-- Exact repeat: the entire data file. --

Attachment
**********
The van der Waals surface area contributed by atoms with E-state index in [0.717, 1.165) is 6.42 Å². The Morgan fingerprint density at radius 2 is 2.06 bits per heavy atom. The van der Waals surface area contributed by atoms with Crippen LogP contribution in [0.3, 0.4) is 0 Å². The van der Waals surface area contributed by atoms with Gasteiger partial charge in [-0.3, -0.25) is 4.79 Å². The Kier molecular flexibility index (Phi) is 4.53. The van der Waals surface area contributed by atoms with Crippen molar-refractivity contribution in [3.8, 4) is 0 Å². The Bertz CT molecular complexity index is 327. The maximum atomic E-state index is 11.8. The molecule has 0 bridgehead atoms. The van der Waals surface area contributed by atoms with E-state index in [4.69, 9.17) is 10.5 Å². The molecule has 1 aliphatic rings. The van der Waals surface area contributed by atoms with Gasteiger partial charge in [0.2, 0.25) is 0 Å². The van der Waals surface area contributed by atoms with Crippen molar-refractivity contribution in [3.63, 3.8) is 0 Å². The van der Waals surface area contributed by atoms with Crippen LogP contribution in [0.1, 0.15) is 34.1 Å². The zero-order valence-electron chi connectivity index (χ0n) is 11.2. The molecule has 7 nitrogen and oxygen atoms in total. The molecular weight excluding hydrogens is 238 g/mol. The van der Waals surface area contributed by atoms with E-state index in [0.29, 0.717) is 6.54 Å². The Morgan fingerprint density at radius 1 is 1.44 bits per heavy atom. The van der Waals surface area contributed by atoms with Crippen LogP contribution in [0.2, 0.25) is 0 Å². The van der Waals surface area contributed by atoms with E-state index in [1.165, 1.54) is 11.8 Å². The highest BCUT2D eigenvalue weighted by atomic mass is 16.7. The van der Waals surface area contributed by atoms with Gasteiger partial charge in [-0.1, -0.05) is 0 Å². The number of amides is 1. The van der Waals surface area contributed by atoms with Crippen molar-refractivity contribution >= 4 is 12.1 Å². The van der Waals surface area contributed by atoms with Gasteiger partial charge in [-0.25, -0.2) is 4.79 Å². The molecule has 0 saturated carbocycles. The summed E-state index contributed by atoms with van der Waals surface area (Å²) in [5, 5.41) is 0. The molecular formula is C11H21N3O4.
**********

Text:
The van der Waals surface area contributed by atoms with E-state index in [0.717, 1.165) is 6.42 Å². The Morgan fingerprint density at radius 2 is 2.06 bits per heavy atom. The van der Waals surface area contributed by atoms with Crippen LogP contribution in [0.3, 0.4) is 0 Å². The van der Waals surface area contributed by atoms with Gasteiger partial charge in [-0.3, -0.25) is 4.79 Å². The Kier molecular flexibility index (Phi) is 4.53. The van der Waals surface area contributed by atoms with Crippen molar-refractivity contribution in [3.8, 4) is 0 Å². The Bertz CT molecular complexity index is 327. The maximum atomic E-state index is 11.8. The molecule has 0 bridgehead atoms. The van der Waals surface area contributed by atoms with E-state index in [4.69, 9.17) is 10.5 Å². The molecule has 1 aliphatic rings. The van der Waals surface area contributed by atoms with Gasteiger partial charge in [0.2, 0.25) is 0 Å². The van der Waals surface area contributed by atoms with Crippen molar-refractivity contribution in [3.63, 3.8) is 0 Å². The van der Waals surface area contributed by atoms with Crippen LogP contribution in [0.1, 0.15) is 34.1 Å². The zero-order valence-electron chi connectivity index (χ0n) is 11.2. The molecule has 7 nitrogen and oxygen atoms in total. The molecular weight excluding hydrogens is 238 g/mol. The van der Waals surface area contributed by atoms with E-state index in [0.29, 0.717) is 6.54 Å². The Morgan fingerprint density at radius 1 is 1.44 bits per heavy atom. The van der Waals surface area contributed by atoms with Crippen LogP contribution in [0.2, 0.25) is 0 Å². The van der Waals surface area contributed by atoms with E-state index in [1.165, 1.54) is 11.8 Å². The highest BCUT2D eigenvalue weighted by atomic mass is 16.7. The van der Waals surface area contributed by atoms with Gasteiger partial charge in [-0.1, -0.05) is 0 Å². The number of amides is 1. The van der Waals surface area contributed by atoms with Crippen molar-refractivity contribution >= 4 is 12.1 Å². The van der Waals surface area contributed by atoms with Gasteiger partial charge in [-0.25, -0.2) is 4.79 Å². The molecule has 0 saturated carbocycles. The summed E-state index contributed by atoms with van der Waals surface area (Å²) in [5, 5.41) is 0. The molecular formula is C11H21N3O4.